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Competition for influence in Iraq heats up

Editor’s Note: The following report is excerpted from Joseph Farah’s G2 Bulletin, the premium online newsletter published by the founder of WND. Subscriptions are $99 a year or, for monthly trials, just $9.95 per month for credit card users, and provide instant access for the complete reports.

WASHINGTON – Iraq’s parliament is considering a proposal that would end all treaties allowing foreign bases or military forces in the country. While at first blush the Iranian-backed regime of Shi’ite Iraqi Prime Minister Nouri al-Maliki might be aiming such action at the United States, it is meant to deal with Tehran’s competitor in the region, Turkey, according to a report in Joseph Farah’s G2 Bulletin.

While the U.S. may introduce special operations forces in Iraq for training missions, the Turks want to establish bases in northern Iraq, which is predominantly Kurdish.

Not only does Turkey have designs on northern Iraq’s oil resources, Ankara wants to have its own bases to gather intelligence to be able to strike against Kurdish Workers Party, or PKK, members who increasingly are launching raids into Turkey.

Turkey also may want to use the bases to strike PKK camps which are located in the Qandil Mountains near the Iraq-Iran border.

But Turkey may have an ulterior motive in focusing on the northern Kurdish region of Iraq. Ankara has been working with Masoud Barzani who is president of the Iraq’s Kurdistan Regional Government, which in turn has been in increasing disputes with Baghdad.

Coincidentally, the president of Iraq, Jalal Talabani, a Sunni, also is from northern Iraq. He was founder and secretary general of one of the main Kurdish political parties, the Patriotic Union of Kurdistan, and is a major advocate for Kurdish rights.

The growing sense in Iraq is that Turkey wants to split northern Iraq with its Kurdish concentration from the rest of Iraq to gain a foothold there to prevent the PKK from attempting to establish an independent state of Kurdistan incorporating northern Iraq, northern Syria and Iran and southern Turkey.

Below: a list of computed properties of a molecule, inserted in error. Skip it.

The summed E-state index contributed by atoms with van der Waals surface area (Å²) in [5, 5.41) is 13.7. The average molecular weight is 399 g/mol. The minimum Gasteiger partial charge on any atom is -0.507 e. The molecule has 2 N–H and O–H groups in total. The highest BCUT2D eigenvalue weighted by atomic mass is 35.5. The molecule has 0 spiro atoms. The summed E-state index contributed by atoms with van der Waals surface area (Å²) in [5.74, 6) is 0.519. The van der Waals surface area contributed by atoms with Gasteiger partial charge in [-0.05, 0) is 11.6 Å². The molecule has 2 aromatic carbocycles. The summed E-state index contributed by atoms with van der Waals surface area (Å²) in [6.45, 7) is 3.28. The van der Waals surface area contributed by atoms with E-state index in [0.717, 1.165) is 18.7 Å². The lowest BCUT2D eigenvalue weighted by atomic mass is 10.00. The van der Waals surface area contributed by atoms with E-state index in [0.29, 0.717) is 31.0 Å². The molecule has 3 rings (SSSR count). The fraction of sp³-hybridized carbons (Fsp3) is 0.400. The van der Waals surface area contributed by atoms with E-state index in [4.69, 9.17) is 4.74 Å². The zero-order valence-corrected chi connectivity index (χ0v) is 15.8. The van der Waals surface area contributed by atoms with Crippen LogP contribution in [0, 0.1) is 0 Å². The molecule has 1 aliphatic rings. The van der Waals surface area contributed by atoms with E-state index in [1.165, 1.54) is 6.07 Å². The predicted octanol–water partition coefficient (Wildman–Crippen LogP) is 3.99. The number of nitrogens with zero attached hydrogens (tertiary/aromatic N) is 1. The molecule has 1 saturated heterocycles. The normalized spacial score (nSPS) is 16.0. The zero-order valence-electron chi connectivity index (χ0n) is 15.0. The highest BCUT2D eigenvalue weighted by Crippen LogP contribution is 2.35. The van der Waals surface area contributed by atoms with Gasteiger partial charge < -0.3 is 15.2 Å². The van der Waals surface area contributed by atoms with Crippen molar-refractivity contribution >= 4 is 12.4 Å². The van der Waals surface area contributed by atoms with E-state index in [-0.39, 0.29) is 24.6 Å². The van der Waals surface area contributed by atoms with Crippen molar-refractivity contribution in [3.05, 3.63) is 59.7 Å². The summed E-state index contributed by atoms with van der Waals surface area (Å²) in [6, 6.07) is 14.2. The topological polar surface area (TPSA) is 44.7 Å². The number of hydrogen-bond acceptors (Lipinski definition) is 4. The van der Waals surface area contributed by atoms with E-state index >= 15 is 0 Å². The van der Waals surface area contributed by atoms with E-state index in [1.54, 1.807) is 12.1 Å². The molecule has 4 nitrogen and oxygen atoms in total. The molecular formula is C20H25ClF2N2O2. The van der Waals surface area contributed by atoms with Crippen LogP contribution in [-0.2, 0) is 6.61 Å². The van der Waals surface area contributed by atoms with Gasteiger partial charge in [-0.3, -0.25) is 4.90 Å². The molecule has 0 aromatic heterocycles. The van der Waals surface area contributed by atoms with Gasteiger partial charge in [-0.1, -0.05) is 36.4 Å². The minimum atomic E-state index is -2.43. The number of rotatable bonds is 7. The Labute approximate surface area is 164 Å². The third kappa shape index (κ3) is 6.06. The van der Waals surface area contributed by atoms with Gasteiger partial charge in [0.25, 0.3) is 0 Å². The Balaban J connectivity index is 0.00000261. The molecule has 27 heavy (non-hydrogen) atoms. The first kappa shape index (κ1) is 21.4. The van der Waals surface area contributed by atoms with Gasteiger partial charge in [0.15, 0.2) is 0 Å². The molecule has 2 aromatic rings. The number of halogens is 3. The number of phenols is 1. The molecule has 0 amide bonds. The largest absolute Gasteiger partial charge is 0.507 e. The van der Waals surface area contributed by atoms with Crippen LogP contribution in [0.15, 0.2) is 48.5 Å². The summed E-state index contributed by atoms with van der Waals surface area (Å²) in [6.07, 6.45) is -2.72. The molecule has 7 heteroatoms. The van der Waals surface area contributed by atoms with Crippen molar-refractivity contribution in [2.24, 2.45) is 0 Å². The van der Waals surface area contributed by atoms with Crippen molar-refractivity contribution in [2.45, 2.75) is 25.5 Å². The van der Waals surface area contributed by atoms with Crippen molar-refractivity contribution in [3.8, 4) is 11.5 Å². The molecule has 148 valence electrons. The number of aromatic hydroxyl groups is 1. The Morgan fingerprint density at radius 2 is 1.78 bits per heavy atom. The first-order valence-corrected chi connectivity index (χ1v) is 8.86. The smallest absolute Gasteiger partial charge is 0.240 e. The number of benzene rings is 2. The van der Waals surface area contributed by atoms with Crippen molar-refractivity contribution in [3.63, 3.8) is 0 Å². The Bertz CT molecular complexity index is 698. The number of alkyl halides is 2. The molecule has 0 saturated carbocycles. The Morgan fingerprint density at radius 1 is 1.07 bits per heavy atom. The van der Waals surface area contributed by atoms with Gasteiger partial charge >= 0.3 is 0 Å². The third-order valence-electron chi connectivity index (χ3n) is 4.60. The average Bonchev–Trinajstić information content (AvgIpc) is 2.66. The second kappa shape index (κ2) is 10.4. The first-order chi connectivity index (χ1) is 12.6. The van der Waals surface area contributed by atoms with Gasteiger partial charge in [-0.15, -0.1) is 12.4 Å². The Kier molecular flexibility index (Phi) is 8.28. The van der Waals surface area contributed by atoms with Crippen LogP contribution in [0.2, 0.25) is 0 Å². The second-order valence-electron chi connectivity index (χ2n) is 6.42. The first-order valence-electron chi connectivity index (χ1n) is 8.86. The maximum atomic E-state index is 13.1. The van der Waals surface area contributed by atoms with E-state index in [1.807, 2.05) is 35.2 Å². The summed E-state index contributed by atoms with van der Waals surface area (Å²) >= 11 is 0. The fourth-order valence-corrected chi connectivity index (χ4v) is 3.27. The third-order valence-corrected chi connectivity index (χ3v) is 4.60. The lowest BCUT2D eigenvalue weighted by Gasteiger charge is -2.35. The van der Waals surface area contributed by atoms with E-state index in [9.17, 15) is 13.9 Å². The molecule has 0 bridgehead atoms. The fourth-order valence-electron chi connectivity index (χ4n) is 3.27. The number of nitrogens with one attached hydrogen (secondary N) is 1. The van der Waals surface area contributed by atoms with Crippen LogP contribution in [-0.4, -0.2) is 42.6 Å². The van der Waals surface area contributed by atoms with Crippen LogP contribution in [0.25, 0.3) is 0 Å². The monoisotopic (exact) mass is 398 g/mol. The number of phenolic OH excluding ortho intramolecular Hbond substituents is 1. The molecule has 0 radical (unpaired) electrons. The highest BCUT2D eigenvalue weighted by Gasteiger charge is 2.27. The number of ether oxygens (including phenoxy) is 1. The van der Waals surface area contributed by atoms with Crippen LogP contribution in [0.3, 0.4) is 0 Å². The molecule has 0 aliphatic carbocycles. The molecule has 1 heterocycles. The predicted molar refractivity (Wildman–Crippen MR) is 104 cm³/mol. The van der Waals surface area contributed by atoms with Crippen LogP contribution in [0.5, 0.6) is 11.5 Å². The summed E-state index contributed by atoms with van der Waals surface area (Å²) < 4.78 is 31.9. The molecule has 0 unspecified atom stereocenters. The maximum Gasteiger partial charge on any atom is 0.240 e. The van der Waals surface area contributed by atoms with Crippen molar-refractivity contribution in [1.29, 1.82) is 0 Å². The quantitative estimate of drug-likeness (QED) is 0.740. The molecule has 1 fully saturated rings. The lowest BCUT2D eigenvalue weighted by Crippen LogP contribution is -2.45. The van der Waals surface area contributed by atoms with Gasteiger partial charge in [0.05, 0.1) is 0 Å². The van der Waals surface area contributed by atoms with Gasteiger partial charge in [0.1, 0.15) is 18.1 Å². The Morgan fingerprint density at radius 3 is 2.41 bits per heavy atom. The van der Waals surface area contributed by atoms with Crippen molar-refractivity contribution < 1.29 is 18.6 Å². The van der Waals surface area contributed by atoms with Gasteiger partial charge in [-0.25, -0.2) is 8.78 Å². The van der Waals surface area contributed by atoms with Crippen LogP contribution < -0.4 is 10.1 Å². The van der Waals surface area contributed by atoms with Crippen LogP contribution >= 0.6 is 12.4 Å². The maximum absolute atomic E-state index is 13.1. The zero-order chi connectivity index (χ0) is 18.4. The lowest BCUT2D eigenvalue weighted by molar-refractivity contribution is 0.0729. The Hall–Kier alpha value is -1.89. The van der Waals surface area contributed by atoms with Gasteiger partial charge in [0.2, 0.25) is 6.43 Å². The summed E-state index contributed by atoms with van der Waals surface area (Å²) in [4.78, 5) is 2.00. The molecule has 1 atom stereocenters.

The Kurds believe that given the instability in Syria and the increasing pressure Iraq is undergoing from Saudi Arabia to get the Sunnis there to rise up against al-Maliki’s Iranian-backed government, they have the best opportunity that they’ve had in years to try.

It’s also to Iran’s interest that Iraq attempt to limit Sunni Turkey’s efforts to extend its regional influence. That could satisfy Saudi Arabia’s interest in ousting the Shi’ite al-Maliki government in favor of reestablishing a Sunni government in Baghdad.

It also would have the effect of dampening Turkey’s efforts to reassert its influence from the Mediterranean to Central Asia, reminiscent of the old Ottoman Empire, which remains vivid in the memories of the countries in the region.

To upset Turkey’s plans, Syria and Iran have decided to “unleash” the Kurds in an effort to create more internal turmoil in Turkey. Given its large Kurdish minority, Ankara then would be forced to look inward and put off its efforts to reassert itself in the same regions Iran has been cultivating for centuries with the spread of Shi’ism influence.

In recent days, Baghdad wants officials in the autonomous Kurdistan region to allow the deployment of troops to curb Turkish efforts to send its own troops in to Iraq and to halt its ongoing air strikes into northern Iraq against PKK strongholds. There was a prior agreement between Baghdad and Ankara in effect that allows Turkey to launch airstrikes and send in its troops to attack the PKK strongholds.

Meantime, Kurdish groups from Syria, northern Iraq, Iran and Turkey recently were in Paris to discuss a strategy to obtain Kurdish statehood.

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